https://doi.org/10.1371/journal.pone.007... ), researchers found evidence that the mothers wished to have midwives inform them about the HP screening.
Training HCWs to not only conduct the test but to also provide information to the mothers is necessary. In a study on SCD and neonatal screening conducted in the Netherlands, the researchers concluded, “Among primary care providers, there is a lack of knowledge about both SCD itself as well as about their role in the process” (88 Vansenne F, de Borgie C, Bouva MJ, Legdeur MA, van Zwieten R, Petrij F, et al. Sickle cell disease in neonatal screening: identification of sickle cell trait. Ned Tijdschr Geneeskd. 2009:153:858-61.). In the Saint Lucian context, 88.6% of the mothers said they needed additional information. The three information channels they most preferred were television, discussions with HCWs, and the Internet. While those first two channels have been widely utilized in Saint Lucia by the MOHW, the Internet has not, and clearly deserves more attention.
While the knowledge and attitude towards the HP screening test is considered to be good among HCWs, they were inclined to prefer cord blood (CB) screening. The reasons included the ease of doing the CB testing, faster turnaround time for results, lower cost, and greater availability of the materials needed for the test. They emphasized that the CB testing does not require specialized tools or equipment, since syringes are always readily available. On the other hand, the HP method required special-size lancets and filter paper, which were sometimes in short supply. This contributed to delays in sending the samples to Jamaica for testing. This was compounded by the fact that a sufficient number of samples had to be collected before they were sent to Jamaica to be analyzed.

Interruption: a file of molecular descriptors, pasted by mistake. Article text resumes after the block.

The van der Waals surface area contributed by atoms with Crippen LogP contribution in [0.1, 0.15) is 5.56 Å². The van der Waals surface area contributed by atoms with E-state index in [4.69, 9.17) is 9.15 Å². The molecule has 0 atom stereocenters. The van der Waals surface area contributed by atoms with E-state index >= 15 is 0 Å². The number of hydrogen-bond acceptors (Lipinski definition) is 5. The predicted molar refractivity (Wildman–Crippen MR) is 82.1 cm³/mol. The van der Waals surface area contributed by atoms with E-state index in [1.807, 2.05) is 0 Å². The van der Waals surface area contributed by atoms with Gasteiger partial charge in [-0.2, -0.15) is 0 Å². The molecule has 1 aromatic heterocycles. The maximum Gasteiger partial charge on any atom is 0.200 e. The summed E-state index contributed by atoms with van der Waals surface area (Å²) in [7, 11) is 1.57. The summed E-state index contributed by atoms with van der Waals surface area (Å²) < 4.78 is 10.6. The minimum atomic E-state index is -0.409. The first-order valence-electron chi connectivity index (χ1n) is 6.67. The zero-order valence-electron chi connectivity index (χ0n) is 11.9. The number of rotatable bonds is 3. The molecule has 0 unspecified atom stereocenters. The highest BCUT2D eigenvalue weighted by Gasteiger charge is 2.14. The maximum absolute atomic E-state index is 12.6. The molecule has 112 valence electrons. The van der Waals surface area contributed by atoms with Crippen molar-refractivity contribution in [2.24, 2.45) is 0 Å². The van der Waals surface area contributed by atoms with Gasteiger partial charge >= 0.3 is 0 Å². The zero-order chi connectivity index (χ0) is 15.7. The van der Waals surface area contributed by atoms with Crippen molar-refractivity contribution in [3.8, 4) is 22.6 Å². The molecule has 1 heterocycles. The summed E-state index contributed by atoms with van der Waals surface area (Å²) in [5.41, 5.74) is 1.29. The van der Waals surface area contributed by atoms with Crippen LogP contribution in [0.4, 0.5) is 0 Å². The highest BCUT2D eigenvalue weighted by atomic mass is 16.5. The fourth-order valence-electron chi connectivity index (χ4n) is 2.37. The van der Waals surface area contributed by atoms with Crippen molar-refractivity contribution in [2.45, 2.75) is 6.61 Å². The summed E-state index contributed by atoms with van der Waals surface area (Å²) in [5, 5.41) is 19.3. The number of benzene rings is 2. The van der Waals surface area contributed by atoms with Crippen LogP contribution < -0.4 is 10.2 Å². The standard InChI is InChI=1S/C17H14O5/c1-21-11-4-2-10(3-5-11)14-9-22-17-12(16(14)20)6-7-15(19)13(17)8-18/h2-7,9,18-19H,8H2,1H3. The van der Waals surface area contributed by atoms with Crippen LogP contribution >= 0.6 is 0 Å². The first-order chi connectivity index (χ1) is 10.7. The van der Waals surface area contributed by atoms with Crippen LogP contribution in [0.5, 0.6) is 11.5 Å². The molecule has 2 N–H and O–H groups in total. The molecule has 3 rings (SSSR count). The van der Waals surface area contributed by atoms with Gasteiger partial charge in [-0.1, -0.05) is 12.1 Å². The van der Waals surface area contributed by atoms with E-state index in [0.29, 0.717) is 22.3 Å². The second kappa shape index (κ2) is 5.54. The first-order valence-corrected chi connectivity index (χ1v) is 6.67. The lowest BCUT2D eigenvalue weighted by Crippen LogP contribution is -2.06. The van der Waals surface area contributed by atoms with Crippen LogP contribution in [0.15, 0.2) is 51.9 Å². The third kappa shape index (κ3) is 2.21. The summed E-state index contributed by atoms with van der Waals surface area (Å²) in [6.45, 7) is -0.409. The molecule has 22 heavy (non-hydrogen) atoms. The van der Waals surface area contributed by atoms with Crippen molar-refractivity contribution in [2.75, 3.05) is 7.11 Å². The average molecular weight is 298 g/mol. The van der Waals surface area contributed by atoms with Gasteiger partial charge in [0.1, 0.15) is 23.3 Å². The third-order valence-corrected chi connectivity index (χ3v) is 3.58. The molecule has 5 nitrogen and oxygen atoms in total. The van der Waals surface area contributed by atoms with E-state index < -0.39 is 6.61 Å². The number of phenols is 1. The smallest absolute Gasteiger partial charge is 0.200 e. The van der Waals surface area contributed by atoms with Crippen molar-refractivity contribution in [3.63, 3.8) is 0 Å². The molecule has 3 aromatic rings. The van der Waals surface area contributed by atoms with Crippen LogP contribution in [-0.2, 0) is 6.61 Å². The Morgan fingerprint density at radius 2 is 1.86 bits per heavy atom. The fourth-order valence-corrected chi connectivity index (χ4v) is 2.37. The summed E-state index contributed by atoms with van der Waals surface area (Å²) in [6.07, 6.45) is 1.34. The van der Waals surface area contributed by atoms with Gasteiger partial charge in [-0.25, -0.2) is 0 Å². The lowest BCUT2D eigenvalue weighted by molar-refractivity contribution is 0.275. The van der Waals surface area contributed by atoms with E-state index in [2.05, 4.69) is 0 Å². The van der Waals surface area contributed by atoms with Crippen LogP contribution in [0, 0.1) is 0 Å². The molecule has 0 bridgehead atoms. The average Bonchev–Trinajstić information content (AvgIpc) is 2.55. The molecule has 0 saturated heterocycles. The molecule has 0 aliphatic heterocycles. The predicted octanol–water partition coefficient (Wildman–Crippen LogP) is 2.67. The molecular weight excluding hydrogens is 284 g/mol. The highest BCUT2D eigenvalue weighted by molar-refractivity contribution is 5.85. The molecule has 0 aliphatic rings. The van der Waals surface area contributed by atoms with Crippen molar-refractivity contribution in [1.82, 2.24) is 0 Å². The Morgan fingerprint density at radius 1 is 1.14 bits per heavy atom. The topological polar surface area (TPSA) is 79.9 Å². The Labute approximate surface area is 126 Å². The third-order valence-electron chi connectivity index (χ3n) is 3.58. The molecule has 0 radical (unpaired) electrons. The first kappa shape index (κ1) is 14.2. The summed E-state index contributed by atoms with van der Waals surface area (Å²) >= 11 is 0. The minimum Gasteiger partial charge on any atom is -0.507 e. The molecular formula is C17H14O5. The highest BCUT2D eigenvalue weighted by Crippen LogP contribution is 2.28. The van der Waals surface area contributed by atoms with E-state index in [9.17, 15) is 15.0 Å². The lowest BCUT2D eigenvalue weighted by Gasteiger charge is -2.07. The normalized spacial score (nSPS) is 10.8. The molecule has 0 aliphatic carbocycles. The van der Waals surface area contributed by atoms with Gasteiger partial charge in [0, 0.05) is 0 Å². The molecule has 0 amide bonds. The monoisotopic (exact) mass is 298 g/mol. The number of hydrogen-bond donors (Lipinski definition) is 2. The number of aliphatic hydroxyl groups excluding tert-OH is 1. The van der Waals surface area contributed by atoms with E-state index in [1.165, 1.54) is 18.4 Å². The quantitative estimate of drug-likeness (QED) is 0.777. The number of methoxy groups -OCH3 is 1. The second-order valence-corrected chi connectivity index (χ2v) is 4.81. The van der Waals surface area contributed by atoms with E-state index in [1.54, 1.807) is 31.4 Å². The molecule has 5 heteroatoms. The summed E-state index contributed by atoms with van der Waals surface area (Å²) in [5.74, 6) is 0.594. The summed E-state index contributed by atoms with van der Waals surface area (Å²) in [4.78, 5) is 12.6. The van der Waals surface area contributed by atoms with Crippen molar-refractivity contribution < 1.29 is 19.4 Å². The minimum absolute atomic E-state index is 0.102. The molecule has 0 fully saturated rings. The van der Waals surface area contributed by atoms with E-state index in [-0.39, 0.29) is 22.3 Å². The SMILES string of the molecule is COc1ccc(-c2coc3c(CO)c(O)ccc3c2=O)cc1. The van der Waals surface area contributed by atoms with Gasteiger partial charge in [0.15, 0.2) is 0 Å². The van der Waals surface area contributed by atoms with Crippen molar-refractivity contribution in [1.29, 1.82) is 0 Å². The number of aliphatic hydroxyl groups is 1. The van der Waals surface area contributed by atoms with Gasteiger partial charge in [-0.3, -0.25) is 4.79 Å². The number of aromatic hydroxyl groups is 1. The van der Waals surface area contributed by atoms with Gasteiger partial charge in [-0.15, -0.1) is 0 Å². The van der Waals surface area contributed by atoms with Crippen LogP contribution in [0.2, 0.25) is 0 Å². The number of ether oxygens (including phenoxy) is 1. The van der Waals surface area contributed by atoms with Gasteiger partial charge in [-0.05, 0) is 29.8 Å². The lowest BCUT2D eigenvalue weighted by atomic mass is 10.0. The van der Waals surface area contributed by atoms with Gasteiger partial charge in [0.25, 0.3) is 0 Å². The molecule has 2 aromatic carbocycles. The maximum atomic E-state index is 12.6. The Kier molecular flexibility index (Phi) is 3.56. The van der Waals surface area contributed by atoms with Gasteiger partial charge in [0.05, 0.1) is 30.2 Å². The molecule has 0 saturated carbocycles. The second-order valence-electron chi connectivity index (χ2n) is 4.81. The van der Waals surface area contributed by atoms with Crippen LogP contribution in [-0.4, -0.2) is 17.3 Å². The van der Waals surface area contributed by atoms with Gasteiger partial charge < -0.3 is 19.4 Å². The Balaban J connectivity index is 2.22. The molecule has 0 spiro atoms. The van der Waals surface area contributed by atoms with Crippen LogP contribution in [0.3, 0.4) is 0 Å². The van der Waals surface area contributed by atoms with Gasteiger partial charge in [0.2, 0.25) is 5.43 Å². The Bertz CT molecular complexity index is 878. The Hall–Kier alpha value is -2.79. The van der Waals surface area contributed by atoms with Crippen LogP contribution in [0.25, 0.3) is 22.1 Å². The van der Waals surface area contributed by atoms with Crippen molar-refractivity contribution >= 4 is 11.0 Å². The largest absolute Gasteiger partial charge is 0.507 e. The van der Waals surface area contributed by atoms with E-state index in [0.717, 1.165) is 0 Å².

Information on the HP screening method for SCD should be provided to all women in the reproductive age group by HCWs, and in both the public and private health sectors. The Bureau of Health Education in the MOHW should be charged with the responsibility of developing targeted messages for pregnant women receiving antenatal care at wellness centers, through private practitioners, and at hospitals. HCWs should be trained or retrained in order to build their capacity to provide quality service to women in the reproductive age group. The MOHW’s strategic plan for health care should incorporate tools to monitor and evaluate outcomes of programs, such as the SCD one, that can contribute to improved maternal and child health.
The HCWs’ knowledge of the HP screening method was high. However, there are other knowledge gaps that need attention. The mothers trust HCWs, and would accept the HP procedure irrespective of their knowledge of the test and any discomfort associated with this screening method. While these findings may indicate the likelihood of successful HP implementation, the health system needs to emphasize greater information-sharing. This will enable mothers to make informed decisions, instead of merely relying on their trust in the HCWs.